15/352. intraocular pressure -- all that is raised is not glaucoma.

    Increased intraocular pressure invariably sets our mind in the direction of either establishing or ruling out the diagnosis of glaucoma and in the process, sometimes, certain hidden factors may escape our attention, leading to some delay in delivering the specific treatment to the patient. We present a case whose underlying pathology remained obscured for more than 10 years before we examined this patient and discovered the hidden secret. ( info)

16/352. Angle-closure glaucoma in association with orbital pseudotumor.

    PURPOSE: To describe the pathophysiology of angle-closure glaucoma secondary to idiopathic inflammatory orbital pseudotumor. DESIGN: Retrospective, small noncomparative case series. PARTICIPANTS: Three patients with angle-closure glaucoma and orbital pseudotumor. methods: The pathophysiology of this entity was investigated using magnetic resonant imaging (MRI) and ultrasound biomicroscopy (UBM). MAIN OUTCOMES MEASURES: Clinical features, anterior chamber angle configuration, and intraocular pressure. RESULTS: Angle closure from anterior rotation of the ciliary body caused by choroidal effusions secondary to pseudotumor was demonstrated using MRI and UBM. Two of the three cases resolved after treatment for orbital pseudotumor. CONCLUSIONS: Idiopathic orbital pseudotumor is a cause of secondary angle-closure glaucoma. The mechanism of angle closure is anterior rotation of the ciliary body secondary to choroidal effusions resulting from the orbital inflammation. ( info)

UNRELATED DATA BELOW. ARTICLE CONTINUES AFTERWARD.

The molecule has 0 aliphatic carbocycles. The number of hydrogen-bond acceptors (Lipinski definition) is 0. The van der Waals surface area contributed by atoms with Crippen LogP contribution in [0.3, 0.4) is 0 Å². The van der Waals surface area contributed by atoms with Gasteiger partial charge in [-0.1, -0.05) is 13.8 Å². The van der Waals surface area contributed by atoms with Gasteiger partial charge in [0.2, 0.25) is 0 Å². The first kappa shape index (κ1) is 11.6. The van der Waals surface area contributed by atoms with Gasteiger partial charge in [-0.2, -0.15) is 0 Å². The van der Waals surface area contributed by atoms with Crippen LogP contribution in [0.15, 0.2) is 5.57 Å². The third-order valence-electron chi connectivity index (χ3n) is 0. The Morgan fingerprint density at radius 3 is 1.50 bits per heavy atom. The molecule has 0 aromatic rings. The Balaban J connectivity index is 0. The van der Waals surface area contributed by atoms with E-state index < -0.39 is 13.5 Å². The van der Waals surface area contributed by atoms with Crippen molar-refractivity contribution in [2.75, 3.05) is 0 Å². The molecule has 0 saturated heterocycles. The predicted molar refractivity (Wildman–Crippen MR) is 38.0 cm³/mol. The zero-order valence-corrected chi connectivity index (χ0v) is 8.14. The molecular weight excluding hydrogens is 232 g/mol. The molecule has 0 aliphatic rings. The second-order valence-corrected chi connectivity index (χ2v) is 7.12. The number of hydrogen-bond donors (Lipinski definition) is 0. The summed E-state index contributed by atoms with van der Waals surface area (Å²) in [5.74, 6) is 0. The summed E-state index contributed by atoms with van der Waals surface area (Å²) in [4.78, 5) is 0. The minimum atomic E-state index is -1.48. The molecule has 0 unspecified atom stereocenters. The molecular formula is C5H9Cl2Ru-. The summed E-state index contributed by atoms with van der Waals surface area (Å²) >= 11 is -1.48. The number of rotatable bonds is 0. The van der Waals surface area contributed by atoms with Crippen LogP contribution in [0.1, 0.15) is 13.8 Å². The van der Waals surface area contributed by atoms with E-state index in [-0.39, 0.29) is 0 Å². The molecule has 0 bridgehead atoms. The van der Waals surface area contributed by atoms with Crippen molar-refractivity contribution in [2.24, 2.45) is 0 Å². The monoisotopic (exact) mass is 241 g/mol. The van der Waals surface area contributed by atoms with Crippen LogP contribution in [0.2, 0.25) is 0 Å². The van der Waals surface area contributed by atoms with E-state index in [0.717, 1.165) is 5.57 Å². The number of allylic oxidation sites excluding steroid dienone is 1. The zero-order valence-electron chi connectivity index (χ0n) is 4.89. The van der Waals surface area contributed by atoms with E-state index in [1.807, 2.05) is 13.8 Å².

17/352. vitreous hemorrhage from a ciliary granuloma associated with wegener granulomatosis.

    PURPOSE: To report a case of vitreous hemorrhage from ciliary granuloma in wegener granulomatosis. methods: Interventional case report. An 18-year-old woman with wegener granulomatosis and episcleral granuloma in her LE had ultrasound biomicroscopy findings of a mass in the pars plana of the ciliary body in the meridian corresponding to the episcleral granuloma. RESULTS: The patient underwent vitrectomy in the LE for subsequent vitreous hemorrhage. Intraoperatively, the mass was diagnosed as a ciliary granuloma at the pars plana. Dense blood clotting around the ciliary granuloma and subretinal exudation at the ora serrata were observed, with no other changes causative for the vitreous hemorrhage. CONCLUSIONS: We report a case of vitreous hemorrhage associated with a ciliary granuloma that was revealed by ultrasound biomicroscopy. Careful observation is necessary in eyes with persistent inflammation in wegener granulomatosis. ( info)

18/352. Three-dimensional ultrasound findings of the posterior iris region.

    PURPOSE: The aim of this study was to assess the benefit of the three-dimensional ultrasound biomicroscopy in examination of the posterior iris and ciliary body. methods: Three-dimensional visualisation of the anterior eye section was achieved through extension of the existing ultrasound biomicroscope system (Humphrey Instruments). Visualisation of posterior iris and ciliary body pathologies in three patients was performed with a three-dimensional reconstruction technique of B-scans. RESULTS: The extended ultrasound system provided three-dimensional visualisation of alterations of the posterior iris region, i.e. iris cysts, ciliary body cysts and solid tumours of the ciliary body and iris. CONCLUSIONS: The three-dimensional ultrasound biomicroscopy yields extended diagnostic findings regarding iris and ciliary body pathology. This method offers an improved assessment of the posterior surface of the iris and the volume of the ciliary body. Furthermore, these data can be useful for procedures in computer simulation and calculation for a better understanding of the function of the ciliary body in the accommodation process. ( info)